People you should know: Judith Levine

Dr. Judith Levine, assistant professor in the sociology department, has dedicated much of her research and teaching to gender equality and gender implications in various facets of society, specifically family and the labor market. Levine

Courtesy Judith Levine

Dr. Judith Levine, assistant professor in the sociology department, has dedicated much of her research and teaching to gender equality and gender implications in various facets of society, specifically family and the labor market.

Levine is currently on leave from the university, and in her time away is working on a book detailing the lives of low-income mothers during the current administration’s efforts to reform welfare. In the past, Levine has also published books on the lives of children born to single mothers, and gender stratification in the workforce.

In honor of Women’s History Month, The Temple News spoke with Levine to discuss her current research, gender equality and the importance of honoring women’s achievements.

The Temple News: What does your current research entail?

Judith Levine: I am finishing a book on low-income mothers’ lives in the era of welfare reform. In it, I argue that our policy approach to women in poverty often involves trying to “fix” them as individuals rather than attending to the more systematic forces that shape the contexts in which low-income women find themselves.

I am also conducting a study comparing women’s experiences at work in different work settings. That is a fun study because I use a dataset that includes “beeper” data. For a week, women wore beeper watches that went off eight times a day. When the beeper beeped, the women recorded where they were, what they were doing and how they were feeling.

TTN: According to your curriculum vitae, a lot of your research and teaching surrounds gender stratification in the workforce, in families and in regards to the glass ceiling. When and how did this interest and specialization in gender stratification develop?

JL: I have had a long-standing interest in inequality in general. I think ever since I was very young, I found it puzzling that some people with great skill and talent do not get to share in the rewards that others enjoy. That curiosity led me to want to study the structural barriers women – and other groups – face in achieving equality.

TTN: Do you believe gender equality exists today?

JL: Many societies have made tremendous progress in working toward gender equality, but we are far from having achieved it. In the U.S., for example, more women between the ages of 25 and 34 have earned college degrees than men in the same age group and women are more likely to have a graduate degree. Yet, women who work full-time and full-year still only make 77 percent of what full-time, full-year male workers make. Women still do the majority of the work of taking care of children and homes which has repercussions for their labor market success. While women’s labor force participation steadily rose for several decades, it now appears to have tapered off. Most single-parent households are headed by women and single mothers and their children have the highest poverty rate of any family form.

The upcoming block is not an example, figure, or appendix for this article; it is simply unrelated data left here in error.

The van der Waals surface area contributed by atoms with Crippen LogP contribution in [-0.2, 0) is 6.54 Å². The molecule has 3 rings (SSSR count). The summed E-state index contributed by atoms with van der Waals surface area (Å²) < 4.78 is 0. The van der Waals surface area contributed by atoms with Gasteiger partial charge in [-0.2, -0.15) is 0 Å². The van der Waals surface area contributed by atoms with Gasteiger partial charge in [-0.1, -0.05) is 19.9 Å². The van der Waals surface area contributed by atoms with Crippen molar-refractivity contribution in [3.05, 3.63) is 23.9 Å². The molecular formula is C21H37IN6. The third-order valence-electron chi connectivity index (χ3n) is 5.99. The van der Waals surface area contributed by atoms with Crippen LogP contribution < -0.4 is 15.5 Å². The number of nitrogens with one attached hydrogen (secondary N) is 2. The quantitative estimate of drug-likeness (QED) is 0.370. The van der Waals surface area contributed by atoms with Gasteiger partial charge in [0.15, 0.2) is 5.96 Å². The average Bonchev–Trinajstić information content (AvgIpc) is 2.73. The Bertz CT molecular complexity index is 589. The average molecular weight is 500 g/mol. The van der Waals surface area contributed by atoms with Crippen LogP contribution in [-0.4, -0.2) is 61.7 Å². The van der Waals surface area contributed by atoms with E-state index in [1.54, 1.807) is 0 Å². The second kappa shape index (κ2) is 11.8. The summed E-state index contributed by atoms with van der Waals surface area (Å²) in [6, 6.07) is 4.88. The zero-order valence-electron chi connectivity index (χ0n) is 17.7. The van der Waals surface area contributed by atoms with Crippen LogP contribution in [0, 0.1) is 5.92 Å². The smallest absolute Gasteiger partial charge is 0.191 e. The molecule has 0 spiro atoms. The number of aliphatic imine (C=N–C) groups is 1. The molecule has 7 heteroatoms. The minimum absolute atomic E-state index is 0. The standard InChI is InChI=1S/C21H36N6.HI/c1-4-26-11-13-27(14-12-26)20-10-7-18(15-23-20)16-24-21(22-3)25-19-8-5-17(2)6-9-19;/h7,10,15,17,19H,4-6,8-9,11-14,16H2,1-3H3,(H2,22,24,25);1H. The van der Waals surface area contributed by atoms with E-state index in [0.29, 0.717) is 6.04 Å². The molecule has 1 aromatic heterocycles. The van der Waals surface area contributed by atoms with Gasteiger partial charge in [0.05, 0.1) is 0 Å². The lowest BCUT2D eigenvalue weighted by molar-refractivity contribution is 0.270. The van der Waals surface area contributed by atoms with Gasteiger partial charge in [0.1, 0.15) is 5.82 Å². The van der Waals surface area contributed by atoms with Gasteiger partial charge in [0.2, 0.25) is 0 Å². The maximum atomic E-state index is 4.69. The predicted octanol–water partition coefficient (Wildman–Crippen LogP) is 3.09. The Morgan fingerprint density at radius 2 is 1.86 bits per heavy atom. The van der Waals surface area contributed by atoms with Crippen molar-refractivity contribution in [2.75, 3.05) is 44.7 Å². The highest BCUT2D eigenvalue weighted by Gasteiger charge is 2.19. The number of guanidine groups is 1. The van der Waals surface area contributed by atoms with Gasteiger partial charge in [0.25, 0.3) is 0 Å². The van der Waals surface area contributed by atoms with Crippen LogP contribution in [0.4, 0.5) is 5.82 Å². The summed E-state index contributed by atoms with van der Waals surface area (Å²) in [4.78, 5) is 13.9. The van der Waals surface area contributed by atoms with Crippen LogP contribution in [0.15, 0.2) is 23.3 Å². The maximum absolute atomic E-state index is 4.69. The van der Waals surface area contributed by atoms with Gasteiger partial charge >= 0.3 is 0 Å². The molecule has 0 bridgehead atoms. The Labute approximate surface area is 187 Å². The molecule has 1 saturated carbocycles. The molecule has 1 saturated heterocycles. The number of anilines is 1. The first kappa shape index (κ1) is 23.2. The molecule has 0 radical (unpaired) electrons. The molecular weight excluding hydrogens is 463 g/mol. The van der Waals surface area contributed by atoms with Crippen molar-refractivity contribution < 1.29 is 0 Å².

We see signs of tremendous inequality in other realms as well. In some parts of the world, raping women is a tool of political oppression and young girls in arranged marriages face disfiguring violence if they attempt to leave.

TTN: Why is it so important to honor women during Women’s History Month?

JL: Women’s achievements have often been invisible since they were not historically recognized or celebrated. Women’s History Month offers an opportunity to rectify the record – to make clear that women’s intelligence, determination, creativity, and sacrifice have brought benefits to all of us. Gender equality will be hard to achieve unless children learn early on to think of both women and men as leaders in a variety of fields.

TTN: Critics of Women’s History Month will say that to isolate honoring women to one month is actually demeaning, and should instead be a part of our national conscience year-round. How would you respond to this argument?

JL: There is always a trade-off between same treatment and different treatment. In an ideal world, we would integrate women’s achievements into our national conscience year-round. But we have not yet succeeded in doing that. Women’s History Month ensures that women’s achievements are not lost to history.

TTN: Generally speaking, a negative stigma in society surrounds feminists and women who work toward advancing fellow women. What do you think can be done to abolish this stigma?

JL: In her book “Why We Lost the ERA,” political scientist Jane Mansbridge argues that the majority of the population actually agreed with the Equal Rights Amendment’s very simple statement that men and women should have equal rights but that the legislation failed to pass because it got associated with feminism, which turned people off. There is a cultural meaning to the word “feminism” that is distinct from the feminist value of equality with which many people actually agree. That meaning is hard to pin down, but has something to do with what is seen as an unpleasant dogmatism. The stereotyping of feminists is also part of a backlash against the challenges to the status quo brought by the women’s movement.

The best way I know to combat the stigma is to point out the kinds of inequality that existed before the 1970s. It is easy to take for granted the basic rights that women enjoy today, which were hard won for them by feminists of that earlier generation.

Alexis Sachdev can be reached at

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